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Review: Seagate Innov8 Desktop Hard Drive

by Parm Mann on 24 June 2016, 14:00

Tags: Seagate (NASDAQ:STX)

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Introduction

Portable storage devices have come a long way, and these days it's easy to go out online and buy a reasonably slim 1TB unit with USB 3.0 connectivity for less than £50. But there are some challenges remaining at the top end of the market, and in particular, storage manufacturers have until now been unable to power high-capacity desktop hard disks from a single USB interface.

That particular hurdle has been overcome by an innovative external drive from Seagate that offers a massive 8TB of capacity in a stylish caddy whose power and data-transfer requirements are met by a solitary USB 3.1 Type-C connection.

Fittingly dubbed Innov8, Seagate's new device claims to be "the world's first USB-powered desktop hard drive" and has been dressed accordingly. Fashioned in partnership with San Francisco-based Huge Design, Innov8 measures 208mm x 123.6mm x 36mm and employs a solid aluminium enclosure that really catches the eye.

Aesthetics probably aren't the first thing we consider when purchasing storage, but it has to be said, Innov8 is one of the best-looking external drives we've seen. The industrial look and feel is right up our street, and if you're fastidious about your tech, you might like the fact that the enclosure's six layers represent the underlying hard disk's number of platters.

It's a pretty-looking thing, no doubt, but don't assume that external necessarily means portable. Innov8 doesn't fit particularly well into my streamlined laptop bag, and given that it tips the scales at 1.5kg, I'm not sure I'd want to carry it anywhere on a regular basis. The drive is actually a fraction heavier than my ThinkPad X1 Carbon Ultrabook, and do note that it isn't backward compatible with USB 3.0 or 2.0 devices as neither port will deliver sufficient power.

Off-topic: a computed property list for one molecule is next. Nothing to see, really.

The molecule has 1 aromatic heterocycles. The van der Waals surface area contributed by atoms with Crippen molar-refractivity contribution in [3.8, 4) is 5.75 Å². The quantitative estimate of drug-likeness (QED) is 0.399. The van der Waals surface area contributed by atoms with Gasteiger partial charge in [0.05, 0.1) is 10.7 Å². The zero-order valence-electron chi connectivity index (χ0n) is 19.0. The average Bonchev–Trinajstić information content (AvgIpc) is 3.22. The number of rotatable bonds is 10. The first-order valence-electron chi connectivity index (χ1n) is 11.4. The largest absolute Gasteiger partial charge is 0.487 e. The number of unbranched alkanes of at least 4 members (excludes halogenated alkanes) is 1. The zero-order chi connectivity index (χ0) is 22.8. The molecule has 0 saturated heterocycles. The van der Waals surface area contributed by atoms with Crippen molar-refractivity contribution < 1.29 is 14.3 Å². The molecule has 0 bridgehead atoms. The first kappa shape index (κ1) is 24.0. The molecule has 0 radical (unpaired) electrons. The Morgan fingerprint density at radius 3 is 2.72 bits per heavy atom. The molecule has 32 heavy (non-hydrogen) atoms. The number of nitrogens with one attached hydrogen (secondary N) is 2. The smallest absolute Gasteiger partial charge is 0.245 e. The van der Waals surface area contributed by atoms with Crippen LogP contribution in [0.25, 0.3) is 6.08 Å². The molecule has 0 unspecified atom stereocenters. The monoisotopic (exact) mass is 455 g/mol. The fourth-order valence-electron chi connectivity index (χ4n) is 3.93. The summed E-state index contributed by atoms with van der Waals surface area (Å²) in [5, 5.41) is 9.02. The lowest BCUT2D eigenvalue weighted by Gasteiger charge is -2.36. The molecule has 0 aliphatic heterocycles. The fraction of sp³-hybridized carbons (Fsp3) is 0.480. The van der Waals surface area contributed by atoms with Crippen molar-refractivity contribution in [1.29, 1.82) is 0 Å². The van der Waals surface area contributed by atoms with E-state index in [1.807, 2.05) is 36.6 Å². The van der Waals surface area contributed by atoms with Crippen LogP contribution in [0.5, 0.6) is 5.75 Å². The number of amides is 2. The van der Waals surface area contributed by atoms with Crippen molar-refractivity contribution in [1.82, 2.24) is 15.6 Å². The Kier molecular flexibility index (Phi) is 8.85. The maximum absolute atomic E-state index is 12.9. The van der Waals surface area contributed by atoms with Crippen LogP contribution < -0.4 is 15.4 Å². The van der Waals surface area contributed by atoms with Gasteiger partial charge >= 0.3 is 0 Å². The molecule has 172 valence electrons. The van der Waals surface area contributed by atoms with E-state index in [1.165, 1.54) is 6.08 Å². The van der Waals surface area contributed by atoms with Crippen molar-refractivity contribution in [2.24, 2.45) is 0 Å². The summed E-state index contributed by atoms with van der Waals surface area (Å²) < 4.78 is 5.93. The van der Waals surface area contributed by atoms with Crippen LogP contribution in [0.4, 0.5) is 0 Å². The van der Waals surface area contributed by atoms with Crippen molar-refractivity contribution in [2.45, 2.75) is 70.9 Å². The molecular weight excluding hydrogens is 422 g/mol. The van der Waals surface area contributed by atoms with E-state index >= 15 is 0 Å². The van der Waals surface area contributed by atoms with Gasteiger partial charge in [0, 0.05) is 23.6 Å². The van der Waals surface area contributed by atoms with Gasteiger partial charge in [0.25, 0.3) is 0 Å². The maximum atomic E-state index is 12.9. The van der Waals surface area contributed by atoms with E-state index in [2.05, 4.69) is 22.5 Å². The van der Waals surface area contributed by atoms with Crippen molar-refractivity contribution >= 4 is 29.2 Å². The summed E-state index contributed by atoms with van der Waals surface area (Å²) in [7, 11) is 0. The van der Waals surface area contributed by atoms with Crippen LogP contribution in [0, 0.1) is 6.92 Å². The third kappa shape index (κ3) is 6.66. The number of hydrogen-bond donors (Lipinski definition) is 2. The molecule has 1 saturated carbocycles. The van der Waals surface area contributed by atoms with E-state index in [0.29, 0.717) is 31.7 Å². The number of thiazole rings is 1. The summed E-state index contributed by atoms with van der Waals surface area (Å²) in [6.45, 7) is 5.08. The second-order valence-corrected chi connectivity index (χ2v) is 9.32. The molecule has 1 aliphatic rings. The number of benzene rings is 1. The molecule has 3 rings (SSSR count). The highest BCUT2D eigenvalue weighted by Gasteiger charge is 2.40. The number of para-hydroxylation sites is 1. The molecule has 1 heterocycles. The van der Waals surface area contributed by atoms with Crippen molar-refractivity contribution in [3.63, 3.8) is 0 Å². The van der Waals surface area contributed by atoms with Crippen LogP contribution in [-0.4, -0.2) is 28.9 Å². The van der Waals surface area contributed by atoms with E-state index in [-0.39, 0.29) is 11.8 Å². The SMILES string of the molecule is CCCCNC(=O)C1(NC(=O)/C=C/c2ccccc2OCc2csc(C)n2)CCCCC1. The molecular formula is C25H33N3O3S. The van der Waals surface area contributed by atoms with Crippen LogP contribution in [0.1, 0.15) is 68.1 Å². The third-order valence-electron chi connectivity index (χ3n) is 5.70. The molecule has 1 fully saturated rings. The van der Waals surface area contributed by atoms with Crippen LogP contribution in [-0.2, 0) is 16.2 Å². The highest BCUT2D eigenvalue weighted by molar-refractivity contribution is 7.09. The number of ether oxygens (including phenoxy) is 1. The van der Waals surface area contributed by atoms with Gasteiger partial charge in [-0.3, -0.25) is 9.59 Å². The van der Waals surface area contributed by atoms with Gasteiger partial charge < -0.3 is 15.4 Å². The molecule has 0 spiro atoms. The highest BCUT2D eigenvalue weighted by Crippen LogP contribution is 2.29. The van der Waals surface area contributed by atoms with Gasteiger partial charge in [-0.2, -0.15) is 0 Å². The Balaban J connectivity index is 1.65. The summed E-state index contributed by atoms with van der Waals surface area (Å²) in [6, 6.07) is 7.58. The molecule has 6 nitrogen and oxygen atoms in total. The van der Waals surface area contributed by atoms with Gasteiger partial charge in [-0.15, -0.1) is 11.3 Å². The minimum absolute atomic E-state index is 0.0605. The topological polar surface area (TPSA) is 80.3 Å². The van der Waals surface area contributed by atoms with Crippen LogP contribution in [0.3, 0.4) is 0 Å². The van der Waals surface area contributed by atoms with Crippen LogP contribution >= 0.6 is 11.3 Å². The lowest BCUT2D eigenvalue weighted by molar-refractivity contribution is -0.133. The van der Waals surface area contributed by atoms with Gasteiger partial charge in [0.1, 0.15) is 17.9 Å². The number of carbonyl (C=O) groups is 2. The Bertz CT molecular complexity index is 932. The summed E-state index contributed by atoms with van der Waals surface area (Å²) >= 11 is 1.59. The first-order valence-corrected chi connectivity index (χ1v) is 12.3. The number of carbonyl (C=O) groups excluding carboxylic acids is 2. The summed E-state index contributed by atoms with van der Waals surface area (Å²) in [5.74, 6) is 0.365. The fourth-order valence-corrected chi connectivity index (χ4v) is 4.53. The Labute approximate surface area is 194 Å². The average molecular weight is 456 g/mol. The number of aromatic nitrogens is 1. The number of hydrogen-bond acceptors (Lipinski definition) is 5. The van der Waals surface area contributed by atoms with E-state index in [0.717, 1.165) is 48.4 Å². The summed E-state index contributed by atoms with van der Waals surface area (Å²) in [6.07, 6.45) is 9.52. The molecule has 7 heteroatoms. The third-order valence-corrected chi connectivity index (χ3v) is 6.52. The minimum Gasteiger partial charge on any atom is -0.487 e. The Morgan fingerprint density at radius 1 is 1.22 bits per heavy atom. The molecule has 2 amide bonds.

This is a desktop solution first and foremost, and Innov8's claim to fame is the ability to power an 8TB drive via a single USB 3.1 Type-C interface. So how does it do it? On the inside, Seagate is making use of its existing 8TB Archive hard disk (model number ST8000AS0002). Said drive offers increased areal density courtesy of Shingled Magnetic Recording (SMR) technology, however the Archive HDD's power requirements should, in theory, fall outside the remit of a sole USB port, so what gives?

Seagate's patent-pending special ingredient is an internal lithium polymer battery with a 12Whr capacity. Branded as 'Ignition Boost,' the small onboard battery effectively helps get the drive get up and running during the spin-up procedure. Seagate describes the implementation as "similar to a standard car requiring a battery kick to start the engine," and adds that "once the drive is up and running, the speedy new USB 3.1 bus technology works to keep Innov8 humming along - and keep the drive's battery charged."

A handy workaround, and given that the battery is only used sparingly, longevity shouldn't, in theory, be a major concern. The bigger issue is one of price. At launch, Innov8 will fetch £350 at UK retail, backed by a three-year warranty. A hefty premium, particularly when you consider that Seagate's traditional Backup Plus 8TB drive is available for under £200. Both are equipped with the same Archive HDD, so you're effectively paying £150 extra for an aluminium enclosure, USB 3.1 performance and the convenience of having only one cable.

Added incentives include 200GB of Microsoft OneDrive cloud storage and, as expected, a copy of Seagate's Dashboard software utility. Available for PC or Mac, Dashboard can manage and restore backups, mirror content to the cloud, and there are a few options to tweak the Innov8 hardware. Specifically, the single blue LED can be disabled, a power-saving mode can be activated after a user-defined period of inactivity, and if you run into any issues there's a built-in drive test that will scan the disk without affecting its contents.